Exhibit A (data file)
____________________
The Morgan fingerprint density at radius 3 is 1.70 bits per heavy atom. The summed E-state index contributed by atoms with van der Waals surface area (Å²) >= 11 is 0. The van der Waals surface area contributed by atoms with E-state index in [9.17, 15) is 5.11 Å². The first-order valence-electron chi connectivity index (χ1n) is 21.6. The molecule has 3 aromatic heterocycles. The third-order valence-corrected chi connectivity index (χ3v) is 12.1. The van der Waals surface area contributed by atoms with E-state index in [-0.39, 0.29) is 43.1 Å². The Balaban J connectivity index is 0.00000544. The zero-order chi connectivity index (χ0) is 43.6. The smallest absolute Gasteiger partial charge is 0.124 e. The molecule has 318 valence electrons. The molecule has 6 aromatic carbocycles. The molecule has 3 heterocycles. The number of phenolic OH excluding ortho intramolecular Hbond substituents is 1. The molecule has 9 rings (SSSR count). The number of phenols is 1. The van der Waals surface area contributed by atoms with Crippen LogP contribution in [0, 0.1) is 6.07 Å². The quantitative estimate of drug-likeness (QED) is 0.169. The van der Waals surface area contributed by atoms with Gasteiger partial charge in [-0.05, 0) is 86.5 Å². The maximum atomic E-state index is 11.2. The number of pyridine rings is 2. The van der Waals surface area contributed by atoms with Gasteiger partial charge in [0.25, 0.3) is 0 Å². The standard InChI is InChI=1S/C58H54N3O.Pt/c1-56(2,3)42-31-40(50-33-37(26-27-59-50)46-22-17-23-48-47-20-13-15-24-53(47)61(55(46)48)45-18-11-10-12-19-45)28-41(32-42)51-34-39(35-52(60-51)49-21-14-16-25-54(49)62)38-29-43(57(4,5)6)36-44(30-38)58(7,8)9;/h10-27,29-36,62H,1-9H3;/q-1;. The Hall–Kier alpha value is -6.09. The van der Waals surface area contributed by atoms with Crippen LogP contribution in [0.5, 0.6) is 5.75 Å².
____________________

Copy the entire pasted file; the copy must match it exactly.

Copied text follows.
The Morgan fingerprint density at radius 3 is 1.70 bits per heavy atom. The summed E-state index contributed by atoms with van der Waals surface area (Å²) >= 11 is 0. The van der Waals surface area contributed by atoms with E-state index in [9.17, 15) is 5.11 Å². The first-order valence-electron chi connectivity index (χ1n) is 21.6. The molecule has 3 aromatic heterocycles. The third-order valence-corrected chi connectivity index (χ3v) is 12.1. The van der Waals surface area contributed by atoms with E-state index in [-0.39, 0.29) is 43.1 Å². The Balaban J connectivity index is 0.00000544. The zero-order chi connectivity index (χ0) is 43.6. The smallest absolute Gasteiger partial charge is 0.124 e. The molecule has 318 valence electrons. The molecule has 6 aromatic carbocycles. The molecule has 3 heterocycles. The number of phenolic OH excluding ortho intramolecular Hbond substituents is 1. The molecule has 9 rings (SSSR count). The number of phenols is 1. The van der Waals surface area contributed by atoms with Crippen LogP contribution in [0, 0.1) is 6.07 Å². The quantitative estimate of drug-likeness (QED) is 0.169. The van der Waals surface area contributed by atoms with Gasteiger partial charge in [-0.05, 0) is 86.5 Å². The maximum atomic E-state index is 11.2. The number of pyridine rings is 2. The van der Waals surface area contributed by atoms with Gasteiger partial charge in [0.25, 0.3) is 0 Å². The standard InChI is InChI=1S/C58H54N3O.Pt/c1-56(2,3)42-31-40(50-33-37(26-27-59-50)46-22-17-23-48-47-20-13-15-24-53(47)61(55(46)48)45-18-11-10-12-19-45)28-41(32-42)51-34-39(35-52(60-51)49-21-14-16-25-54(49)62)38-29-43(57(4,5)6)36-44(30-38)58(7,8)9;/h10-27,29-36,62H,1-9H3;/q-1;. The Hall–Kier alpha value is -6.09. The van der Waals surface area contributed by atoms with Crippen LogP contribution in [0.5, 0.6) is 5.75 Å².